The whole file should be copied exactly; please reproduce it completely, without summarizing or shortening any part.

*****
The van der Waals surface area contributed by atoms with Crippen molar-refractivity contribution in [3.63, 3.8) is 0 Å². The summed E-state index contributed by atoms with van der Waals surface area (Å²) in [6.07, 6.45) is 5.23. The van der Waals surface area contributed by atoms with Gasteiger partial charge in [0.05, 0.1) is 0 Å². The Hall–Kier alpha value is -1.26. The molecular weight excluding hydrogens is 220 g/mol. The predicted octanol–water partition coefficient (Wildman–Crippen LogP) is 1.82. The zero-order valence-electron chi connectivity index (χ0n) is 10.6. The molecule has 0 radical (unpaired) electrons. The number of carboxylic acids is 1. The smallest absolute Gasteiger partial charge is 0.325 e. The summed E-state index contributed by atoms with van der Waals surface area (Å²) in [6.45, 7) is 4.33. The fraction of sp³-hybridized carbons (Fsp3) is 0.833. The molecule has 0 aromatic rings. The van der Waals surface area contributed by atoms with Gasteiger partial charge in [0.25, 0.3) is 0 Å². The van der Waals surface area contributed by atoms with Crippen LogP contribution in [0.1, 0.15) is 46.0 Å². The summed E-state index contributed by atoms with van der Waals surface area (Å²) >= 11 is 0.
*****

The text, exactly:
The van der Waals surface area contributed by atoms with Crippen molar-refractivity contribution in [3.63, 3.8) is 0 Å². The summed E-state index contributed by atoms with van der Waals surface area (Å²) in [6.07, 6.45) is 5.23. The van der Waals surface area contributed by atoms with Gasteiger partial charge in [0.05, 0.1) is 0 Å². The Hall–Kier alpha value is -1.26. The molecular weight excluding hydrogens is 220 g/mol. The predicted octanol–water partition coefficient (Wildman–Crippen LogP) is 1.82. The zero-order valence-electron chi connectivity index (χ0n) is 10.6. The molecule has 0 radical (unpaired) electrons. The number of carboxylic acids is 1. The smallest absolute Gasteiger partial charge is 0.325 e. The summed E-state index contributed by atoms with van der Waals surface area (Å²) in [6.45, 7) is 4.33. The fraction of sp³-hybridized carbons (Fsp3) is 0.833. The molecule has 0 aromatic rings. The van der Waals surface area contributed by atoms with Gasteiger partial charge in [0.25, 0.3) is 0 Å². The van der Waals surface area contributed by atoms with Crippen LogP contribution in [0.1, 0.15) is 46.0 Å². The summed E-state index contributed by atoms with van der Waals surface area (Å²) >= 11 is 0.